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Balancing Industry Growth and Process Sustainability in Electronics

The semiconductor sector relies extensively on a diverse range of process gases during manufacture, some of which are rare and valuable. Sourcing, using and disposing of these gases responsibly is a significant sustainability concern.

As our dependence on digital systems continues to grow, so too will the demand for gases used in semiconductor manufacturing. At the same time, shareholders and end-users are increasingly applying pressure on the sector to reduce emissions. The recovery (transfer into other commodity) and recycling of these gases are important for several reasons.  

7 Reasons to Recycle & Recover Gases

  1. Cost Efficiency: Some gases can be costly to produce or acquire, so recovering and recycling them can significantly reduce operational costs.
  2. Conservation of Resources: Many rare gases are sourced from limited reserves, and their extraction can have severe environmental impacts.
  3. Environmental Impact: The production of gases can have negative environmental consequences, including increased energy consumption and greenhouse gas emissions.
  4. Stable Supply Chain: Supply chain disruptions of process gases due to market fluctuations, geopolitical factors or unforeseen events can have a severe impact on production and possibly lead to increased costs or delays in manufacturing lead times.
  5. Regulatory Compliance: There are regulations governing the emission and disposal of certain gases due to their potential impact on human health and the environment.
  6. Process Consistency and Quality: Using recycled gases that have been purified and analysed ensures that the desired quality and process specifications are maintained.
  7. Reduced Waste Generation: Recycling and recovery of rare gases reduces the amount of waste generated by industrial processes.
" Deerns has more than thirty years’ experience in sustainability. More specifically, we have over ten years experience in gas recycling and recovery.
Richard Striekwold Senior Expert Clean Utilities

Here’s where we innovate Gas Recycling and Recovery

Some of the gases for which we have designed recycling and recovery systems include:

  • Hydrogen
  • Helium
  • Neon
  • Xenon
  • Sulphur Hexafluoride

Supply chain stability and cost reduction are two major drivers for gas recycling. Neon, for example, is a widely used gas with 70% of its production taking place in the Ukraine before the war. Today it costs ten times more than it did before hostilities and its availability is not always assured.

Sulphur hexafluoride (SF6), an insulator gas used for electrical installations, is described as the world’s worst greenhouse gas. It’s 23,500 times more potent than CO2. In cases such as this, it is important to minimize the amount of gas being discharged into the atmosphere regardless of the cost of the product or its availability. In instances when the gas does not meet re-use specifications it must be disposed of as waste by incineration rather than direct venting into the atmosphere, as the carbon equivalent emissions are much lower this way.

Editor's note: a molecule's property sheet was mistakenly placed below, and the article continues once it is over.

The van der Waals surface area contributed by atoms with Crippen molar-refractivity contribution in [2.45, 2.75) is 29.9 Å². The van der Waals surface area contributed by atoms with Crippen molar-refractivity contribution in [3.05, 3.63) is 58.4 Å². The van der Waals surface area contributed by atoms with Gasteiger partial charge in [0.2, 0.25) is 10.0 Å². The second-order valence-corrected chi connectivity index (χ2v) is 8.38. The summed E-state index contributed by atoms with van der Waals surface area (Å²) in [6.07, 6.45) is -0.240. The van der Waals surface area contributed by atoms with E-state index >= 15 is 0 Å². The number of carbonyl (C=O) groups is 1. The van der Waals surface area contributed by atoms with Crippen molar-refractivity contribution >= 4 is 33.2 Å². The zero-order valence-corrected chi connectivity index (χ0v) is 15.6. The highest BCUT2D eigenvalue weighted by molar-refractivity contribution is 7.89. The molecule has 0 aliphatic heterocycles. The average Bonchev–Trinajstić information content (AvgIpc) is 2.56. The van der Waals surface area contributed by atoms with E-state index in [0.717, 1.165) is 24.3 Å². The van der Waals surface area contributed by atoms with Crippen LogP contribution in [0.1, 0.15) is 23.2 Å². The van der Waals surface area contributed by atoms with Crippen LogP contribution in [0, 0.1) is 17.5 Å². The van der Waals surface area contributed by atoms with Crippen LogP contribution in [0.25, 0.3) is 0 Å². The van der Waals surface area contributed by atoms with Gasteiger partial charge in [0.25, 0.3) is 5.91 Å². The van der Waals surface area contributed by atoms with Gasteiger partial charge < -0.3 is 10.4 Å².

Recycled gases can be reused in the same processes from which they originated. Once purified, the output is then analysed for purity and suitability for re-use. Batches that do not meet re-use specifications are released or incinerated. Not all used gas is suitable for recovery and recycling. Some processes render gases unrecoverable, such as when a gas is contaminated by other gases.

Case in point – E2P2 Fuel Cell Project

Gases can also be repurposed. For example, Deerns is working on the pioneering Eco Edge Prime Power (E2P2) fuel cell project, funded by the Clean Hydrogen Partnership and the European Union. Here, hydrogen is used to produce electricity through an electrochemical process whose only by-products are pure water and potentially useful heat. Deerns is system integrator for this proof of concept (POC) project, which is currently underway at Equinix’s ML5 Data Centre in Milan in collaboration with critical infrastructure giant Vertiv, sustainable data centre specialist InfraPrime, Italian utility Snam, German fuel cell manufacturer Solid Power, Tec4Fuels research centre, and the Research Institutes of Sweden (RISE).

Deerns also has designed a system for the recovery of waste hydrogen with a fuel cell for the production of electricity in the semiconductor industry.

Collaboration leads to Efficient Solutions

To develop appropriate solutions, we work closely with our clients to understand their processes and to glean essential information such as which gases are used and whether gases are pure or mixed with other gases. We collaborate with facilities managers to understand the project’s scope and needs clearly, and we go above and beyond to make solutions work, if necessary.

We also undertake studies to ascertain a project’s viability and the return on investment of particular recovery systems. Using this approach, we are able to offer accurate insights and recommendations and, ultimately, deliver solutions that offer reasonable payback times, ensure business continuity, save costs and offer a first line of defense against scarcity in pursuit of a greener future for the electronics sector.

Are you interested in finding out more? Let’s Talk!

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Richard Striekwold

Senior Expert